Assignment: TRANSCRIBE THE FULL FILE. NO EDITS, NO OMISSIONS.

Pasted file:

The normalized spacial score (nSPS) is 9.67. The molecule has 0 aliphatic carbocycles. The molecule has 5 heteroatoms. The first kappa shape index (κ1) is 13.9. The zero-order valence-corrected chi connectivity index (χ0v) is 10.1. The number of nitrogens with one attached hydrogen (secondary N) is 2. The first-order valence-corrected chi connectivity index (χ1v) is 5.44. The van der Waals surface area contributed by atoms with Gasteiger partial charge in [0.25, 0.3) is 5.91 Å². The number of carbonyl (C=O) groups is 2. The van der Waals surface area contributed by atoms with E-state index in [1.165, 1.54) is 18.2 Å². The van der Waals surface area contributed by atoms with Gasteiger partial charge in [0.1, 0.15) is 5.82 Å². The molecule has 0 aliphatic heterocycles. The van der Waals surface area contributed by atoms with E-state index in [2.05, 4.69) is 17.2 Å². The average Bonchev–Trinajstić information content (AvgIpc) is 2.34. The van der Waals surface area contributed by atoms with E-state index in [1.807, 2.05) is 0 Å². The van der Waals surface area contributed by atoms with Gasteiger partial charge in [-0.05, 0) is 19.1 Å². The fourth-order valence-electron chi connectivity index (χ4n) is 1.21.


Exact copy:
The normalized spacial score (nSPS) is 9.67. The molecule has 0 aliphatic carbocycles. The molecule has 5 heteroatoms. The first kappa shape index (κ1) is 13.9. The zero-order valence-corrected chi connectivity index (χ0v) is 10.1. The number of nitrogens with one attached hydrogen (secondary N) is 2. The first-order valence-corrected chi connectivity index (χ1v) is 5.44. The van der Waals surface area contributed by atoms with Gasteiger partial charge in [0.25, 0.3) is 5.91 Å². The number of carbonyl (C=O) groups is 2. The van der Waals surface area contributed by atoms with E-state index in [1.165, 1.54) is 18.2 Å². The van der Waals surface area contributed by atoms with Gasteiger partial charge in [0.1, 0.15) is 5.82 Å². The molecule has 0 aliphatic heterocycles. The van der Waals surface area contributed by atoms with E-state index in [2.05, 4.69) is 17.2 Å². The average Bonchev–Trinajstić information content (AvgIpc) is 2.34. The van der Waals surface area contributed by atoms with E-state index in [1.807, 2.05) is 0 Å². The van der Waals surface area contributed by atoms with Gasteiger partial charge in [-0.05, 0) is 19.1 Å². The fourth-order valence-electron chi connectivity index (χ4n) is 1.21.